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The city of Harlem for centuries has been one of the most important economic and cultural centers of Holland. Unlike neighboring Amsterdam or the rapidly growing Rotterdam, Harlem has not become a large industrial city these days. It lagged behind the century, but in many respects retained not only the old layout, but also the buildings of the 17th century.
One of Harlem’s most interesting buildings is the former poorhouse built in 1608 by the outstanding Dutch architect Lebanon de Kay. Outside, from the street, it is not much different from the surrounding almost the same old modest brick building. Gates, like a corridor, cross the thickness of the building. Passing through them, you find yourself in a harmonious and calm proportional square courtyard. In the surrounding brick wall, decorated with only two rows of windows, the main portal is highlighted, which is located directly opposite the gate arch. Having passed this portal and the lobby behind it, you enter the spacious hall, which, probably, once served for the meetings of the "regents" - wealthy trustees of the almshouse. In 1664, two of their group portraits were painted by Frans Hals. The old artist could consider this lucrative order a great success. True, he was not prized in this institution, but was so poor that he received assistance from the city. Now we recall the gentlemen of the regents only because Frans Hals once wrote them, and the ancient almshouse became a museum of his name.
As already mentioned, the art museum was founded in Harlem back in 1862. In 1906, the city magistrate purchased for him the building of Lieven de Key. A monument of the same era as the main core of the museum collection, this building serves not only as a receptacle, but also as an ideal aesthetic setting for the works of Harlem painters. In accordance with the new purpose, it was rebuilt inside, and in 1913 it opened Frans Hals Museum.
This time we have before us not a state museum of national art culture, as in Amsterdam, and not a “cabinet” of individual outstanding works, as in The Hague, but a city museum. It mainly collected the work of local painters from the XV to the beginning of the XIX century.
Group portraits of Hals are the greatest treasure of the museum. All of them were once ordered to him by members of rifle societies or trustees of charitable institutions of Harlem, later became the property of the city and ended up in the city museum.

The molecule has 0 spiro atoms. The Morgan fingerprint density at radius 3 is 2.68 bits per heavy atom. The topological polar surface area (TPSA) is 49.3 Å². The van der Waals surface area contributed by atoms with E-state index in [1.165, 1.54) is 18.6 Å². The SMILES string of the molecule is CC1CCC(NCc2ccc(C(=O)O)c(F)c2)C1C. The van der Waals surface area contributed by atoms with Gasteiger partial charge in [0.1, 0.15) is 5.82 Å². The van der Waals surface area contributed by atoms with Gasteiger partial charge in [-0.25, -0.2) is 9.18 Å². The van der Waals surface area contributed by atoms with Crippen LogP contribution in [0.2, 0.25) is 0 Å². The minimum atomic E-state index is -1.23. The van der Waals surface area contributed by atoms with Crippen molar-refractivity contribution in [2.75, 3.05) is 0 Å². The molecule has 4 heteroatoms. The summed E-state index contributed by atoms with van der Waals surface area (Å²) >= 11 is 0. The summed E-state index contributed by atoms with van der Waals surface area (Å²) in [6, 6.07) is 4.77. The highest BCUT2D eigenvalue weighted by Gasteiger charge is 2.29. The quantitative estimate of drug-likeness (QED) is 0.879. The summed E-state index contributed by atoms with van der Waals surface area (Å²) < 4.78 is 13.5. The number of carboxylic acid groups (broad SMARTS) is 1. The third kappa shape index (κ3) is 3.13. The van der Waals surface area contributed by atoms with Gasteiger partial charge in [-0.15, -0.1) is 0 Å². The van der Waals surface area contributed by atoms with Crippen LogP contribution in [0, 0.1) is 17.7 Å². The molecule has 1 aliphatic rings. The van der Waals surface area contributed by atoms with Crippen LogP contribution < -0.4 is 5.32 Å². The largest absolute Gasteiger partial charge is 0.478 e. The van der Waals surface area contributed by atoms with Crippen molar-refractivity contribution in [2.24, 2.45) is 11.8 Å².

In the main hall of the museum, located, behind the main entrance, four group portraits of shooters are painted by Hals in the 1620-1630s. Nearby are two or three of the same portrait of his contemporaries. Thus, the hall resembles the premises of the rifle guild, decorated with traditional images of its members.
The works of Hals are not collected in one room, but are placed in various sections of the exposition and are surrounded by the works of other artists. They are perceived not only monographically as successive stages of the artist’s personal creative development, but also as stages in the history of the Harlem school of painting. In each of the sections of the collection, the works of Hals make up the main core. Shown together with portraits of shooters of the late 16th century, a giant canvas of 1616 serves as a powerful introduction to the 17th century. A series of brilliant group portraits of the 1620-1630s, located in the central hall next to several similar works by contemporaries, determines the nature of not only this part of the exhibition, but to a large extent the entire museum collection as presented by the visitor. After passing through several more halls, he finds himself face to face with two group portraits created by Hals in old age. These are the regents and regents of the Harlem poorhouse (1664). Two dark canvases are hanging against each other, and the viewer, peering into them, can hardly believe that they are painted by the same artist as the shooters' banquets.
The museum exposition does not end in the later portraits of Hals. You can move from one hall to another, consider the paintings of Harlem painters of the late XVII, XVIII, early XIX century. Many of them are good and have a truly Dutch subtle understanding of the beauty of soft color, built on close color ratios. However, it is better to come another time to give them the attention they deserve. After the works of Hals, it is impossible to concentrate on the coloristic subtleties and take seriously the quiet river views, skillfully selected still lifes, cleanly swept city squares and carefully cleaned rooms depicted in these paintings.